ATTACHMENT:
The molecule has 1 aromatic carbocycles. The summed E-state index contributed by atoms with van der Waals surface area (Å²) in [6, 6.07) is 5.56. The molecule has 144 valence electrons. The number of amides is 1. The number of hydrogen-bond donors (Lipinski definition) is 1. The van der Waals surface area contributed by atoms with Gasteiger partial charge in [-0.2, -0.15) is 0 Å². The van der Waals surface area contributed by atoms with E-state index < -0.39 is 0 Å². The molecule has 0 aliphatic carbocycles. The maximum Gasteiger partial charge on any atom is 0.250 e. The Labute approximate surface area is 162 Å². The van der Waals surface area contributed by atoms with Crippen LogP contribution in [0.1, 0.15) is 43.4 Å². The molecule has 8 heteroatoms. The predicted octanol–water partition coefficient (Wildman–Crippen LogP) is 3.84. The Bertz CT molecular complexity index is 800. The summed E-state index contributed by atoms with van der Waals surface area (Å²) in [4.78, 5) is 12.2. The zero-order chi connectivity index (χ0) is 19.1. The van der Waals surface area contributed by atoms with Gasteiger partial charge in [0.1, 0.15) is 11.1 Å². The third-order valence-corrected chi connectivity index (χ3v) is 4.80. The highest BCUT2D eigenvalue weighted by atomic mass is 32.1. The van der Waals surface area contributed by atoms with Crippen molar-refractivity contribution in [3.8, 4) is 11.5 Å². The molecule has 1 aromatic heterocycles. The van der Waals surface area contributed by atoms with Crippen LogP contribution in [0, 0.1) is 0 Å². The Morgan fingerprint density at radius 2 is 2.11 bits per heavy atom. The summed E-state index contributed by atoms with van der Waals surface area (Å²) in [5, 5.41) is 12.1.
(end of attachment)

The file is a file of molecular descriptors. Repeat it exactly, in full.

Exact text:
The molecule has 1 aromatic carbocycles. The summed E-state index contributed by atoms with van der Waals surface area (Å²) in [6, 6.07) is 5.56. The molecule has 144 valence electrons. The number of amides is 1. The number of hydrogen-bond donors (Lipinski definition) is 1. The van der Waals surface area contributed by atoms with Gasteiger partial charge in [-0.2, -0.15) is 0 Å². The van der Waals surface area contributed by atoms with E-state index < -0.39 is 0 Å². The molecule has 0 aliphatic carbocycles. The maximum Gasteiger partial charge on any atom is 0.250 e. The Labute approximate surface area is 162 Å². The van der Waals surface area contributed by atoms with Crippen LogP contribution in [0.1, 0.15) is 43.4 Å². The molecule has 8 heteroatoms. The predicted octanol–water partition coefficient (Wildman–Crippen LogP) is 3.84. The Bertz CT molecular complexity index is 800. The summed E-state index contributed by atoms with van der Waals surface area (Å²) in [4.78, 5) is 12.2. The zero-order chi connectivity index (χ0) is 19.1. The van der Waals surface area contributed by atoms with Gasteiger partial charge in [0.1, 0.15) is 11.1 Å². The third-order valence-corrected chi connectivity index (χ3v) is 4.80. The highest BCUT2D eigenvalue weighted by atomic mass is 32.1. The van der Waals surface area contributed by atoms with Crippen molar-refractivity contribution in [3.8, 4) is 11.5 Å². The molecule has 1 aromatic heterocycles. The van der Waals surface area contributed by atoms with Crippen LogP contribution in [0, 0.1) is 0 Å². The Morgan fingerprint density at radius 2 is 2.11 bits per heavy atom. The summed E-state index contributed by atoms with van der Waals surface area (Å²) in [5, 5.41) is 12.1.